One thing we’re doing is developing a Water Smart Garden. One of the expansions is the native Iowa dry meadow, and that’s a sandy soil mixture and those plants don’t need a lot of water. They don’t need a lot of irrigation, so we are actively part of more and more conversations around water quality and conservation and the role plants play in the ability for us as a community to influence those water-based conversations. So water quality education is something we’re partnering with a number of different location organizations to advance the programming we offer here at the garden. Our angle for that conversation is that with enough information, we in our backyards at home can choose plants that don’t require as much water and they’re still beautiful and they’re still what you would expect to see in Iowa, and how we in our own home gardens make those choices that then have some broader community impact in terms of water conservation. This is an example of ways the Botanical Garden can take what we know and bring it to the community in different ways. It’s a little bit of a shift, but we think it’s one that’s going to be impactful.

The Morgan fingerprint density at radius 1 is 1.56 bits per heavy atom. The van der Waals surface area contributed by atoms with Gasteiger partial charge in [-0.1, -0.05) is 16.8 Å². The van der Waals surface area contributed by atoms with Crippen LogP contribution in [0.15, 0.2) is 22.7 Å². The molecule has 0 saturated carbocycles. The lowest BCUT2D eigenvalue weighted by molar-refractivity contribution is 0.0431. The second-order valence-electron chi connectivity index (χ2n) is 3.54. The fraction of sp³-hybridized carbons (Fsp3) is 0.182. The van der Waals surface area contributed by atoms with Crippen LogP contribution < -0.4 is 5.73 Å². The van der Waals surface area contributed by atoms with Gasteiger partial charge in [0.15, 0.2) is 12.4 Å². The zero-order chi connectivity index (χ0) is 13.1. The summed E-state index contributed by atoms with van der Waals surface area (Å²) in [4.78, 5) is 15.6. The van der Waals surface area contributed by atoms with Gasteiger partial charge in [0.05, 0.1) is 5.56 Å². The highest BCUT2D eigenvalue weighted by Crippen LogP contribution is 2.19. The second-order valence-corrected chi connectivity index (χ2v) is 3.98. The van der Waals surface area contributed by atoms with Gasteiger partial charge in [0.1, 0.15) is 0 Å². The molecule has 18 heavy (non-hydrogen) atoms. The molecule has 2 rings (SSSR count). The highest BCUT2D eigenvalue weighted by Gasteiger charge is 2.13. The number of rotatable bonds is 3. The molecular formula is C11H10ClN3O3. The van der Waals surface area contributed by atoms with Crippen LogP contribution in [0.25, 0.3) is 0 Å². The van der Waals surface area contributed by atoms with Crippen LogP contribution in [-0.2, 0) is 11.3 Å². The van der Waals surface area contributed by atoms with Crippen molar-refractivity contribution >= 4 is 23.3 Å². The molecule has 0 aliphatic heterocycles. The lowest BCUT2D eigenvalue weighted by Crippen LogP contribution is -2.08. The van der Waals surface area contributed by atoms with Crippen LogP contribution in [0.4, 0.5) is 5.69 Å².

What goals do you have in your new role?

It’s a clear two-pronged approach. We have 14 acres of land here and we are only occupying about 7 acres, so we will be doubling our footprint in the next decade. So expanding those gardens, making sure we can use that opportunity to accomplish some of that community engagement. We want to capture as much as we can in terms of our ability to interact with those who come and visit Des Moines, and those who live in Greater Des Moines. We will be focused on interacting more intentionally with the John Pat Dorrian Trail. How can we be more welcoming, more accessible along the trail? How can we engage more families and people of all different backgrounds in ways that we’ve not yet done before? So part of our expansion will include intentional and purposeful connections to family garden spaces. Ways to interact and engage with children at younger ages. The second prong is really about how we take the mission of the garden out of our borders and into the community. Maybe there are ways we can bring a growing experience to a young child in a school. Bringing partnerships together to bring plant education and our mission to life. One of the ways we’re approaching our programming is around the reality that the plants in our collection represent places all around the globe, as do our neighbors. How can we create opportunities to tell those stories, the plant stories, the people stories, to build bridges and help people know they are welcome here and that we might have something that feels like home.